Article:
Smoke Out


Taking your business smoke-free can be a win for employees and customers.

By Kirk Walton
Photography Courtesy of Carrington College

What’s your New Year’s resolution? Go to the gym more? Carpool? Use cloth bags at the grocery store? While skipping the gym or forgetting your cloth bags won’t kill you, smoking will, and it can harm people around you as well. That’s what prompted Carrington College-Boise to make a resolution to go smoke-free in 2013.

“Carrington College is committed to helping students achieve their goals of entry-level employment in the healthcare field,” said Danielle Horras, the college’s Executive Director. “Our decision to go smoke-free shows our commitment to the standards that healthcare employers set here in the Valley.”
It’s estimated that around one-sixth of Idahoans are currently smokers. In fact, smoking is a leading cause of death in Idaho, killing more people than overdose, homicide, suicide, and car crashes combined. Currently, 14 percent of all high school aged youth in Idaho smoke, and more than 60,000 Idaho youth are exposed to secondhand smoke in their homes. The economic ramifications are staggering: smoking costs Idaho taxpayers almost $300,000,000 per year.

Leading the charge against smoking and tobacco use in Idaho is Project Filter, a tobacco cessation program for smokers and their families. The project is sponsored by the Idaho Department of Health and Welfare in partnership with the Tobacco Free Idaho Alliance (TFIA). They work with individuals, but now whole companies are beginning to sign on. In December 2013, the Tobacco Free Idaho Alliance presented Carrington College-Boise with its Business Hero award for successfully taking the college smoke-free.
“Adopting smoke- or tobacco-free campus policies can make an enormous impact on the life-long health of the students, staff, and faculty,” said Molly Reece, a coordinator for the Fresh Air Campus Challenge, a Pacific Northwest initiative sponsored by the U.S. Department of Health and Human Services to promote smoke-free college campuses. Reece and Joanne Graff from Central District Health worked with Carrington to help the college meet its goal.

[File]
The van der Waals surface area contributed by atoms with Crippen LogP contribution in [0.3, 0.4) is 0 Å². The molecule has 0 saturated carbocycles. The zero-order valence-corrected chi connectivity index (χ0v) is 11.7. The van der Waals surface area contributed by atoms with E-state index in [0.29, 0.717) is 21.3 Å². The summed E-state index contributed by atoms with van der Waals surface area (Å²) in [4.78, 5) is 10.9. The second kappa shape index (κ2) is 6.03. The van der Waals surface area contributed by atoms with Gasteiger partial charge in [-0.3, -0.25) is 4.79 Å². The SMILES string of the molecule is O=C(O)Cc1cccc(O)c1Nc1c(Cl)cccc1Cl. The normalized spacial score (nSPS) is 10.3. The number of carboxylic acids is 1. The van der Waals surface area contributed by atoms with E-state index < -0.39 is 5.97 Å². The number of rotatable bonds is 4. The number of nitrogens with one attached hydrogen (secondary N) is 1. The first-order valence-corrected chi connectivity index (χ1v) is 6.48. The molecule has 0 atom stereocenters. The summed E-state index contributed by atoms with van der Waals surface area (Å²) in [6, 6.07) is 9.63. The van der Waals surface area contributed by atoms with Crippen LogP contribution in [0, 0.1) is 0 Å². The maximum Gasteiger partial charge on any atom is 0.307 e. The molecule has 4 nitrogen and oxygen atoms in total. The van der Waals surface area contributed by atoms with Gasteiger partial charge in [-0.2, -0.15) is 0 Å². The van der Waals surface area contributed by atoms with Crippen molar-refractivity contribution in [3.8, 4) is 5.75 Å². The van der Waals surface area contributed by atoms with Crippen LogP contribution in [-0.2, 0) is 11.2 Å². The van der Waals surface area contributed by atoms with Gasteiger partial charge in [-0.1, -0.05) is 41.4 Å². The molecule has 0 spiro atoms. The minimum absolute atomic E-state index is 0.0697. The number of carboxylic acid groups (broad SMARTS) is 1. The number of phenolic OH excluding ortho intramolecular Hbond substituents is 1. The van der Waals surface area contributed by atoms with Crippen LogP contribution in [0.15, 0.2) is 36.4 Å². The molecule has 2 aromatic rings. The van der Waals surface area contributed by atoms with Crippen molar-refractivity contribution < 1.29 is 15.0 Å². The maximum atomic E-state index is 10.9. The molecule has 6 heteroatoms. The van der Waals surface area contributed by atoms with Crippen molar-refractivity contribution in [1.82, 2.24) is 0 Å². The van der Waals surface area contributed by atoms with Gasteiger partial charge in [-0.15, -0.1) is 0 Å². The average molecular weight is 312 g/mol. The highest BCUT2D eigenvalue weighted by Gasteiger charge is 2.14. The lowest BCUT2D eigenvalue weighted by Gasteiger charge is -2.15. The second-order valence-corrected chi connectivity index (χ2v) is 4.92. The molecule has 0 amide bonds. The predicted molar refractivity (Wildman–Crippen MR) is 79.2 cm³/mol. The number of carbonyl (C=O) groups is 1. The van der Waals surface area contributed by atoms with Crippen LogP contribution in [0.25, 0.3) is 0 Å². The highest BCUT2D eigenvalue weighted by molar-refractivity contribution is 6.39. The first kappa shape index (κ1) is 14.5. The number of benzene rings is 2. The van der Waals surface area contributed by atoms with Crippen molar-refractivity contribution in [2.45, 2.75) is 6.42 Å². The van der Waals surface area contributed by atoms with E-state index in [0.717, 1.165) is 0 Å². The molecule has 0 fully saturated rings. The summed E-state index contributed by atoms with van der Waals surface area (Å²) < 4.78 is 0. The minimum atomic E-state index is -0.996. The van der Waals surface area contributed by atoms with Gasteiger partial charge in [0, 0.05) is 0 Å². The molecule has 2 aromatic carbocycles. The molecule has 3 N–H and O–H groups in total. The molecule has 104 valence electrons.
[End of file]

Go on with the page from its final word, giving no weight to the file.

How did Carrington College do it? Physical Therapist Assistant Program Director Jonathan Bird, who also chairs Carrington’s Healthy Campus task force, said, “We just decided to make this a priority for our campus.”

Bird noted that many healthcare providers and other college campuses have already established tobacco-free workplaces. Carrington drafted a new smoke-free policy, then rolled it out over the course of three months, educating the staff, faculty, and roughly 400 students and providing smoking cessation resources. Today, campus-wide, use of all tobacco products is banned entirely. E-cigarettes are allowed, but even these can only be used 25 feet away from the buildings.

Not only is Carrington College better preparing their students for jobs in healthcare, they are also increasing the health of their student population. “I’m a smoker, and I know I need to quit,” said Medical Assisting student Katherine Miller. “Carrington’s decision has encouraged me to stop smoking.”
Miller said she had been planning on quitting for a while, but this nudge from her school made it happen. Combined with the free assistance from Project Filter, she is optimistic about the future.
Many local businesses have begun to consider tobacco-free initiatives. “There are great resources for business that want to do this,” said Bird. He encourages other businesses to reach out to Project Filter and Tobacco Free Alliance Idaho for support in creating healthier workplaces for Boise.

For more information about how to quit smoking, or to take your workplace smoke-free, visit

Come see what a smoke-free campus looks like!
On Tuesday, January 7, 2014, Carrington College-Boise is hosting an Open House from 11-7 p.m. and a Healthcare Career Fair from 1-6 p.m. with over 14 local healthcare employers. The Idaho Department of Labor will also offer a Veterans Resource Fair from 2-4 p.m.; a Professional Dress Workshop Roundtable will take place at 2 p.m.
To RSVP, call (855) 774-7627 or visit The college is located at 1122 N. Liberty Street in Boise.